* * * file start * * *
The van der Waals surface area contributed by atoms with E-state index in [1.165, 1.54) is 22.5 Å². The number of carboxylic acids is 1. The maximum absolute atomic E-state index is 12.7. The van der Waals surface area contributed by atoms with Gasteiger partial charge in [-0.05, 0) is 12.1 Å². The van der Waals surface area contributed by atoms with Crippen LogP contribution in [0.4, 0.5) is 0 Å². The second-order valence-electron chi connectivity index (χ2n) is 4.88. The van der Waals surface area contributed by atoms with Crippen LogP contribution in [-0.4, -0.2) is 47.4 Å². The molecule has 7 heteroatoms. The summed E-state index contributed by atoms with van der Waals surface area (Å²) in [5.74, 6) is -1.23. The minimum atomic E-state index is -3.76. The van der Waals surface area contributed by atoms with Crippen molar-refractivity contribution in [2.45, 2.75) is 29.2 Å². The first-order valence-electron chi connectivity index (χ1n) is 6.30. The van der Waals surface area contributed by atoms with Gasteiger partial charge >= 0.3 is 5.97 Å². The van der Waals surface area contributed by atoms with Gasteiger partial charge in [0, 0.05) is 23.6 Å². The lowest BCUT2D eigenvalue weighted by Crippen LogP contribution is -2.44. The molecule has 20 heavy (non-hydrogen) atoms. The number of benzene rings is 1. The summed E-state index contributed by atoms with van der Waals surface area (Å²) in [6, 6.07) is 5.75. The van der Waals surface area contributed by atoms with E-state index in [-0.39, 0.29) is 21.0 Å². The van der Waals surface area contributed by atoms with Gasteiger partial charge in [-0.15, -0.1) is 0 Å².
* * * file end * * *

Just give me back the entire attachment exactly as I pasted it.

The van der Waals surface area contributed by atoms with E-state index in [1.165, 1.54) is 22.5 Å². The number of carboxylic acids is 1. The maximum absolute atomic E-state index is 12.7. The van der Waals surface area contributed by atoms with Gasteiger partial charge in [-0.05, 0) is 12.1 Å². The van der Waals surface area contributed by atoms with Crippen LogP contribution in [0.4, 0.5) is 0 Å². The second-order valence-electron chi connectivity index (χ2n) is 4.88. The van der Waals surface area contributed by atoms with Crippen LogP contribution in [-0.4, -0.2) is 47.4 Å². The molecule has 7 heteroatoms. The summed E-state index contributed by atoms with van der Waals surface area (Å²) in [5.74, 6) is -1.23. The minimum atomic E-state index is -3.76. The van der Waals surface area contributed by atoms with Crippen molar-refractivity contribution in [2.45, 2.75) is 29.2 Å². The first-order valence-electron chi connectivity index (χ1n) is 6.30. The van der Waals surface area contributed by atoms with Gasteiger partial charge >= 0.3 is 5.97 Å². The van der Waals surface area contributed by atoms with Gasteiger partial charge in [0, 0.05) is 23.6 Å². The lowest BCUT2D eigenvalue weighted by Crippen LogP contribution is -2.44. The molecule has 20 heavy (non-hydrogen) atoms. The number of benzene rings is 1. The summed E-state index contributed by atoms with van der Waals surface area (Å²) in [6, 6.07) is 5.75. The van der Waals surface area contributed by atoms with E-state index in [-0.39, 0.29) is 21.0 Å². The van der Waals surface area contributed by atoms with Gasteiger partial charge in [-0.15, -0.1) is 0 Å².